We recently had dinner with a friend and her two kids. Norah was in their playroom when some electronic toy sounded off. Norah stopped. Her hands covered her ears. And there she stood for a couple of minutes, long after the noise was quiet. This move is familiar to us. Norah does that ALL THE TIME. Hyperacusis is one of the ways that WS has affected Norah. But this reaction is not exclusive to noise related discomfort for her. If she slams her fingers in a drawer, hands on ears. If she bumps her head, hands on ears. If she is scolded, hands on ears. It is the equivalent for her of rubbing a bumped shin. It’s the lingering there that looks different, though. She needs time to process the discomfort. She needs to protect herself from further pain. And so when this happened in our friend’s playroom her little boy noticed that it was different and asked, “why is she holding her ears?”. We talked about noises bothering her and moved on. Later Stu would witness both of those children thoughtfully asking if a toy was too noisy for Norah. In fact, Stu and I were touched by how our friend’s daughter intuitively played at Norah’s pace.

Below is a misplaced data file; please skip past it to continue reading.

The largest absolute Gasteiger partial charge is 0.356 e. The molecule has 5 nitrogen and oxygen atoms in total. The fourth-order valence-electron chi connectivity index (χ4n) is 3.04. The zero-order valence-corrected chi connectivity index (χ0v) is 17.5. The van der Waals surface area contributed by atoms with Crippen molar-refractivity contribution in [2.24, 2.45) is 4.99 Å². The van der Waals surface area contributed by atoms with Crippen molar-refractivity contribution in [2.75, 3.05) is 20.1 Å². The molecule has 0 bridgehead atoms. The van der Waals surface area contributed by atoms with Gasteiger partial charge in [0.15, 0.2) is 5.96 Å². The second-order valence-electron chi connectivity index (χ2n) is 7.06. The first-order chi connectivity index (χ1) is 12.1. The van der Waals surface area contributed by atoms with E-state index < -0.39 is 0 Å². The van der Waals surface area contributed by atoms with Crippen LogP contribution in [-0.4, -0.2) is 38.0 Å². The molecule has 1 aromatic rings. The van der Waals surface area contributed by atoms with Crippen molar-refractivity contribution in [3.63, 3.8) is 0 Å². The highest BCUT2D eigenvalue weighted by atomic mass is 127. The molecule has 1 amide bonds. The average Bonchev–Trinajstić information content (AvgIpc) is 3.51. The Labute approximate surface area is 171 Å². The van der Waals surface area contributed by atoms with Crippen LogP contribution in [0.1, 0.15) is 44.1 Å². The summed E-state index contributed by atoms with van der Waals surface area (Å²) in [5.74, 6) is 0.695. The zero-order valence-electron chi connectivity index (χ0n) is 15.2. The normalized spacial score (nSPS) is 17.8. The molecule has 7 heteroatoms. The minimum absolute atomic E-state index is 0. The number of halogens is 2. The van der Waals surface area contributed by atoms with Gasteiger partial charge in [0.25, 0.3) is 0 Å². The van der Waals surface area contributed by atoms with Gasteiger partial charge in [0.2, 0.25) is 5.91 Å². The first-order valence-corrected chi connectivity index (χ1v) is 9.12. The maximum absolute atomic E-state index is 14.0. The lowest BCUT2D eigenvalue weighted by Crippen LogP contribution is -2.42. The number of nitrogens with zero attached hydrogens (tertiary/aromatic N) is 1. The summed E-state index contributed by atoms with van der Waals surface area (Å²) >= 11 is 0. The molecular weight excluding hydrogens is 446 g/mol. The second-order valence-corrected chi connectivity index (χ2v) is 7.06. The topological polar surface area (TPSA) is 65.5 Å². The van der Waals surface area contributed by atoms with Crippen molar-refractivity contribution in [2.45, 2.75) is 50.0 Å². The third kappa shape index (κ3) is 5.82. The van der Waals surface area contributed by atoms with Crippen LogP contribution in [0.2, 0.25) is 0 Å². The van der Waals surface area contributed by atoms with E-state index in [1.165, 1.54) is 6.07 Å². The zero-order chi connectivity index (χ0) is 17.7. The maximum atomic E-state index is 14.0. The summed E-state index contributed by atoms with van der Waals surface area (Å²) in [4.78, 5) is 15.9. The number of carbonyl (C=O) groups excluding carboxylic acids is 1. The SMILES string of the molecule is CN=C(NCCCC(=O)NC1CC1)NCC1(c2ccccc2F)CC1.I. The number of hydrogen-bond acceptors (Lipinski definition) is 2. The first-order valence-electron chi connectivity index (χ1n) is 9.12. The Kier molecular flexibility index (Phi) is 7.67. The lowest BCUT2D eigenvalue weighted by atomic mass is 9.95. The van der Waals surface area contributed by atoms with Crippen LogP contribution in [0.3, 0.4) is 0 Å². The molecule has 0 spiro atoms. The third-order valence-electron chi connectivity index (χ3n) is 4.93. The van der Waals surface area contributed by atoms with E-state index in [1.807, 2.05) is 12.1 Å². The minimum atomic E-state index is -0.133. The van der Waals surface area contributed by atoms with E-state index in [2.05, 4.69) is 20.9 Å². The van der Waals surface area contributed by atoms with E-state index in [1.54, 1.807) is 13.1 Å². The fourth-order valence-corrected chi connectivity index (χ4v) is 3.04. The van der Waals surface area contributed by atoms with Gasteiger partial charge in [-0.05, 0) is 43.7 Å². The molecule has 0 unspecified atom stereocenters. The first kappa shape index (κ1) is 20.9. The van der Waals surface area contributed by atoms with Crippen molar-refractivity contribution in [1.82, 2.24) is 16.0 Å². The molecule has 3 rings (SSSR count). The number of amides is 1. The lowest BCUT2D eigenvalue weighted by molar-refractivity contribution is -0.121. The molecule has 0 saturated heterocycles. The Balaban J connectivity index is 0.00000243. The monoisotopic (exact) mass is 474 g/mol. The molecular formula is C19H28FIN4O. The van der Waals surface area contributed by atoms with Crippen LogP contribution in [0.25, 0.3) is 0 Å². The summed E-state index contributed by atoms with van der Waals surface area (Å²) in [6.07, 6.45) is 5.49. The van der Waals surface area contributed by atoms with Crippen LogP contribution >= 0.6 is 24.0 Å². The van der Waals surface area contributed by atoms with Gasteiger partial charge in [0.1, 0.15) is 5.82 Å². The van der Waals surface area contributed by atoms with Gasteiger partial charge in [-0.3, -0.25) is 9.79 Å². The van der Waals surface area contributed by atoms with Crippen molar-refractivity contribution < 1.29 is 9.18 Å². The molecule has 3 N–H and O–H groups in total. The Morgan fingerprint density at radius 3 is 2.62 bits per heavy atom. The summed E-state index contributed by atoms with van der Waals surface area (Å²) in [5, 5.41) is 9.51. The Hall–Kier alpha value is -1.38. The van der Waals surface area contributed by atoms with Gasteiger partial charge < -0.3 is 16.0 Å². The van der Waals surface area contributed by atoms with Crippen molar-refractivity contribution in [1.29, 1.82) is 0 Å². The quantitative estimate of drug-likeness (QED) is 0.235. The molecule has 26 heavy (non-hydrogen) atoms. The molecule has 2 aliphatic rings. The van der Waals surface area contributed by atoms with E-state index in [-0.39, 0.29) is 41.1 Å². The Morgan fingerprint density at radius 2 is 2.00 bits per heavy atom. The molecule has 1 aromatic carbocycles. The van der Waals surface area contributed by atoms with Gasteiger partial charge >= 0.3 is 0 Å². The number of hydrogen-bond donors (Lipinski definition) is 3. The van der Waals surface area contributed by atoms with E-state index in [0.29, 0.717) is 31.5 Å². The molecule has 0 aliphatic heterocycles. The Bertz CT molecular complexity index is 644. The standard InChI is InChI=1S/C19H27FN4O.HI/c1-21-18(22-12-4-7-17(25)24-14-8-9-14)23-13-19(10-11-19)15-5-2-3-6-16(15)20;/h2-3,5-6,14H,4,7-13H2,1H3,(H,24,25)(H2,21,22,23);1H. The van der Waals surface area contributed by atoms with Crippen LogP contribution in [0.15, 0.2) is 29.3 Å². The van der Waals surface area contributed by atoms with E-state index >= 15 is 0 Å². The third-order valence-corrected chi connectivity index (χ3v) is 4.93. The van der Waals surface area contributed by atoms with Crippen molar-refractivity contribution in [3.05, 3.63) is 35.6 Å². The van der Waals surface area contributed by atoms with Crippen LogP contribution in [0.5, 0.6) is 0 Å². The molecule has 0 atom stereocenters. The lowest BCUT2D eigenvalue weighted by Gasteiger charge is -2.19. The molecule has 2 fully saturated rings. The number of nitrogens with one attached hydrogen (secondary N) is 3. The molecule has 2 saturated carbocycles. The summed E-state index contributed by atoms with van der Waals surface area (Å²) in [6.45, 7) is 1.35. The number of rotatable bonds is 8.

I want to be more like that little girl. I want to be unafraid to step outside of my comfortable pace. I want to be like her brother. I want to be unafraid to ask questions. I want for people to notice how Norah is different and I want them to ask about it. Norah is challenged daily to move at a pace that’s uncomfortable for her. Yours. Mine. She works incredibly hard to keep up. And she does it with way more enthusiasm than resistance. I want to be more like Norah. I want to be unafraid to face big obstacles.

I’m never embarrassed by my daughter. I am crazy proud of her. The reality of raising a special needs child is that heartache comes in waves. There will certainly be times that I’m more tender than others. When I might not feel like answering those questions that I’m begging for now. That is my obstacle. I am trying to face it as bravely as my beautiful daughter faces hers. You cannot protect me from the heartache by not asking.